Even when cancer and mesothelioma are diagnosed it can be hard to determine that someone has deciduoid mesothelioma. How much of the tumor resembles the decidua varies by patient and this can make it difficult to diagnose. Another complication is that the tumor resembles that of another type called pseudotumoral deciduosis. This type of tumor is often found in women when they are pregnant, further complicating the diagnosis. This tumor is not cancerous, though, so misdiagnosing mesothelioma as pseudotumoral deciduosis can be very serious. It can delay the life-saving treatment required for mesothelioma.
Treatment and Prognosis
As with all types of mesothelioma, treating deciduoid tumors is not easy and almost never curative. It is often diagnosed in the later stages of the cancer when it is already developed and possibly spread. All types of mesothelioma are aggressive and spread quickly, making treatment challenging. Surgery may be an initial treatment choice to remove the tumor, but if the cancer has spread to other parts of the body, it may not be possible.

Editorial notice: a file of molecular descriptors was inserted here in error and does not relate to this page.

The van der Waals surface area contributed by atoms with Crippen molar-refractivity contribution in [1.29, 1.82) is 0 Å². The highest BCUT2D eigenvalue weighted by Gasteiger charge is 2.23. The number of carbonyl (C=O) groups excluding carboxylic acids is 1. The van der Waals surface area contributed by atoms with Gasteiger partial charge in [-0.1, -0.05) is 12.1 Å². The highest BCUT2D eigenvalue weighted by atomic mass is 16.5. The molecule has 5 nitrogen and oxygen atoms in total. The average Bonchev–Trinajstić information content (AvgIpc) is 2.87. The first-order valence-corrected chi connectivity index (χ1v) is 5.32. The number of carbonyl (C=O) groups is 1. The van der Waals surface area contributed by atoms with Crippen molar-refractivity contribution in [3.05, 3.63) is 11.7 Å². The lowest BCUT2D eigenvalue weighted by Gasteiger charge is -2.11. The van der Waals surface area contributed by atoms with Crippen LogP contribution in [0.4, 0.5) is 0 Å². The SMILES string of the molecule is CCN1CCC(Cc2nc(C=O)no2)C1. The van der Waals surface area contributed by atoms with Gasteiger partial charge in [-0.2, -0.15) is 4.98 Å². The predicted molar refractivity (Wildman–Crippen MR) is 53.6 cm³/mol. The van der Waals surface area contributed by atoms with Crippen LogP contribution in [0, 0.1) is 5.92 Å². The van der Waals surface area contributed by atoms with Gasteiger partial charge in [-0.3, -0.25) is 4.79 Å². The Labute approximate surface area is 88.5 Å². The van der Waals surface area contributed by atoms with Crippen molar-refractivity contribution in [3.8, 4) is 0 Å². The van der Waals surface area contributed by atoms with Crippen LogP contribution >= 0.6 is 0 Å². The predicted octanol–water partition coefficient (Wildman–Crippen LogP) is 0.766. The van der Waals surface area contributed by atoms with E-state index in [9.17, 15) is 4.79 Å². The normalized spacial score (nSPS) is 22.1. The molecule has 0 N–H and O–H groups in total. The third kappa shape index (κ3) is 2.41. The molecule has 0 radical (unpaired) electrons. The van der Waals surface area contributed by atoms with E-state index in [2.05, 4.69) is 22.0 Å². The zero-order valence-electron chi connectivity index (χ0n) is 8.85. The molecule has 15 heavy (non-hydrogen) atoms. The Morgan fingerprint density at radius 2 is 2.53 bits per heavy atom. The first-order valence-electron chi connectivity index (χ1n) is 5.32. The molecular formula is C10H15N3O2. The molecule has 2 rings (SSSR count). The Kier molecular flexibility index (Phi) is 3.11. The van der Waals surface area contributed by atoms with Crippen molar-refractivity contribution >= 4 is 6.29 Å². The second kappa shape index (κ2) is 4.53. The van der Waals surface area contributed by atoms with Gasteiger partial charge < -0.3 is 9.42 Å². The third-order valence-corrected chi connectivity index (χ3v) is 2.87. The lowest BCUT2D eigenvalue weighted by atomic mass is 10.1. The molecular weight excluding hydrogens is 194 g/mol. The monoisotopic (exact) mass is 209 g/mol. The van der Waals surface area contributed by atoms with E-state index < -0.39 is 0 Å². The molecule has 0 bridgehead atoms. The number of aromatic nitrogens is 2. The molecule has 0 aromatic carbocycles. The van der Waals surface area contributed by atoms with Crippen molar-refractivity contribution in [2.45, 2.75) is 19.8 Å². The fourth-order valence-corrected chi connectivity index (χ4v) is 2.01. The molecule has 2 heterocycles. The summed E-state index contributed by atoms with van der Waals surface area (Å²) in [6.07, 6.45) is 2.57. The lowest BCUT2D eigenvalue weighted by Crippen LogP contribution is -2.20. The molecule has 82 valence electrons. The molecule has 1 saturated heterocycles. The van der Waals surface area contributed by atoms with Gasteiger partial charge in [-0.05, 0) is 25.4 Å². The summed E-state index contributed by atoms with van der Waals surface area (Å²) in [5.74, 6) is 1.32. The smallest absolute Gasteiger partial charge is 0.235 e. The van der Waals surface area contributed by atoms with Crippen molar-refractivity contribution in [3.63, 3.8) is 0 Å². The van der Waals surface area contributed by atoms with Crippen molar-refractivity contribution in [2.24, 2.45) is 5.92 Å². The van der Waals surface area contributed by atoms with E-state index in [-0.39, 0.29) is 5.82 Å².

Multimodal treatment is the most common choice, which means using several strategies to try to reduce the size and number of tumors in the body. This may involve using surgery, chemotherapy, and radiation in some combination. Surgery can be used to remove the bulk of a tumor, while radiation and chemotherapy are used to shrink tumors or eliminate any remaining cancer cells after surgery.
Unfortunately the prognosis is generally not good for deciduoid mesothelioma. Survival rates are low and most patients will have a shortened life expectancy. With just a few dozen cases available to study, it is hard to give a good estimate for life expectancy, but only about one third of people with deciduoid mesothelioma survived a year after a diagnosis. Treatments can extend life for some patients, but for others may be used to reduce pain and increase mobility and to generally improve the remaining quality of life.
Page edited by Dave Foster